SACRED SPIRITS: A historical guide to drinking Tequila and Mezcal
By Justin Porter Biel
If you’ve made it to Los Cabos, there’s a good chance you may be tempted to indulge in the sacred spirits of Mexico, mezcal and tequila. But before you dive in, it’s best to get an understanding of the spirits rich history and the artisanal process. Then you can appreciate the pride Mexican culture has for these distinct and complex spirits.
The Origin – The Elixir of
Mezcal predates tequila and has a long history in Mexico. The agave plant, which makes both mezcal and tequila, is a cherished plant with deep ties to indigenous cultures. For hundreds of years, the agave plant was a prominent feature in religious ceremonies, mythology and trade. Early communities learned to cook the heart of the agaves, called piñas, to ferment the juices and create an alcoholic beverage named pulque. However, mezcal and tequila came some 1,500 years later with the arrival of the Spanish.
While it’s hard to trace the first appearance of mezcal, one myth says a lightning bolt came down from the heavens, struck the agave plant, cooking and releasing its juices. Through this act of heaven, mezcal became known as, “the elixir of the gods.”
The Spanish conquest of Mexico marks the arrival of distillation in the America’s. The Spaniards had brought a large cache of alcohol to America, but as supplies dwindled they started experimenting with local ingredients like agave. Through a process of cooking, fermenting and distilling the heart of the agave, mezcal was officially born. Years later, a slight alteration of the production process birthed the spirit tequila.
The rest, as they say, is history.
Mezcal vs. Tequila – What’s the Difference?
Although tequila has gained worldwide popularity, here’s the thing most people don’t realize: tequila is a type of mezcal.
Why is this true?
Mezcal includes a broad category of spirits made in Mexico from the different version of the agave plant. Tequila is one specific kind of mezcal.
Mezcal comes from many different varieties of agave. However, tequila is made with a specific kind of agave plant, called agave tequiliana, or blue agave. Mezcal and tequila also follow slightly different production process, which changes the taste of each spirit.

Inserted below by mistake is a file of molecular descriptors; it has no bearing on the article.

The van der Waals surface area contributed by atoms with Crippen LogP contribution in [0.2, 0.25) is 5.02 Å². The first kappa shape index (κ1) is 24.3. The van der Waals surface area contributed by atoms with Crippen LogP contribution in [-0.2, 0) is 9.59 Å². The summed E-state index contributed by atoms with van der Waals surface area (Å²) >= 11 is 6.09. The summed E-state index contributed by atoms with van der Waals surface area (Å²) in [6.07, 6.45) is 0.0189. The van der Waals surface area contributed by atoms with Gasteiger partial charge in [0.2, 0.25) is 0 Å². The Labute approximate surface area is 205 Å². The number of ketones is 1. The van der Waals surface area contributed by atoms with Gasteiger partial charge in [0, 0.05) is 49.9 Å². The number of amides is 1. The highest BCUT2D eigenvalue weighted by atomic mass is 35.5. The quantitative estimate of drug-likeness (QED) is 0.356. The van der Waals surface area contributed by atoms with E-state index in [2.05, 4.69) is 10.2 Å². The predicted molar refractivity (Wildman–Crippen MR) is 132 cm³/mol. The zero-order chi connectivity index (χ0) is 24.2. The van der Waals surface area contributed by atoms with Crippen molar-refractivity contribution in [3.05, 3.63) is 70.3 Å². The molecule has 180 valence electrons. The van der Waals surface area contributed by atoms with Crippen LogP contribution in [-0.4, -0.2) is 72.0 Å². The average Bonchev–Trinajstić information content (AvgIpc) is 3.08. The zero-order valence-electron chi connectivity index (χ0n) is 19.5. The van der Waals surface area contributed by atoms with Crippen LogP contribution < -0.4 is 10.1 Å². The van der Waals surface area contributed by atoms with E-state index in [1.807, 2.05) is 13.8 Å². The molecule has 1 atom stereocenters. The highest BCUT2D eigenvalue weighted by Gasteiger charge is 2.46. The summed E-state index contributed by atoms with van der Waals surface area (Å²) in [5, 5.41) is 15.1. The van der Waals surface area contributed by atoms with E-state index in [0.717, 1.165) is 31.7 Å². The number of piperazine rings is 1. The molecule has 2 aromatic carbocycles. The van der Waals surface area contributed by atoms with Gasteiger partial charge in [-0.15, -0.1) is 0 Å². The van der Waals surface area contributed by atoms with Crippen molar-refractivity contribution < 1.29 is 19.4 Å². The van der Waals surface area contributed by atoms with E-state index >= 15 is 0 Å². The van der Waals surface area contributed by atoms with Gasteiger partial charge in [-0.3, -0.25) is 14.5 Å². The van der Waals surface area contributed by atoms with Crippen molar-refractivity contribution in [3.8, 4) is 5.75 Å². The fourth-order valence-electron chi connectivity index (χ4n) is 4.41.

Wild or farmed agaves are harvested and roasted in stone-lined pits over a wood fire. This cooking method is what gives mezcal its characteristically smoky flavor. Once cooked, the agave is mashed in large stone grinders and then moved to exposed wooden vats for fermentation. After two rounds of distillation, the end product is mezcal.
While some mezcal is aged in barrels after distillation, mezcal enthusiasts consider young mezcal (not aged) the purest form. Mezcal production varies per region, but each is a hands-on, artisanal process passed down through generations of Mezcalero’s.
The government recognizes only 8 of Mexico’s 31 states as mezcal producers, but local varieties are produced countrywide.
Tequila comes from a specific kind of agave plant, the agave tequiliana, or blue agave. Instead of being cooked underground on wood fires, tequila hearts are steam cooked in brick ovens or stainless steel vats. The rest of the process is the same, with cooked agave being crushed, left to ferment, and distilled a minimum of two times.
Traditionally, tequila has relied more on the process of aging to produce reposado (rested) or anejo (aged) tequilas. During the aging process, tequila sits in oak barrels previously used for bourbon production, for anywhere from 2 months to 3 years or more. This process impacts the tequilas flavor profile as well as the color.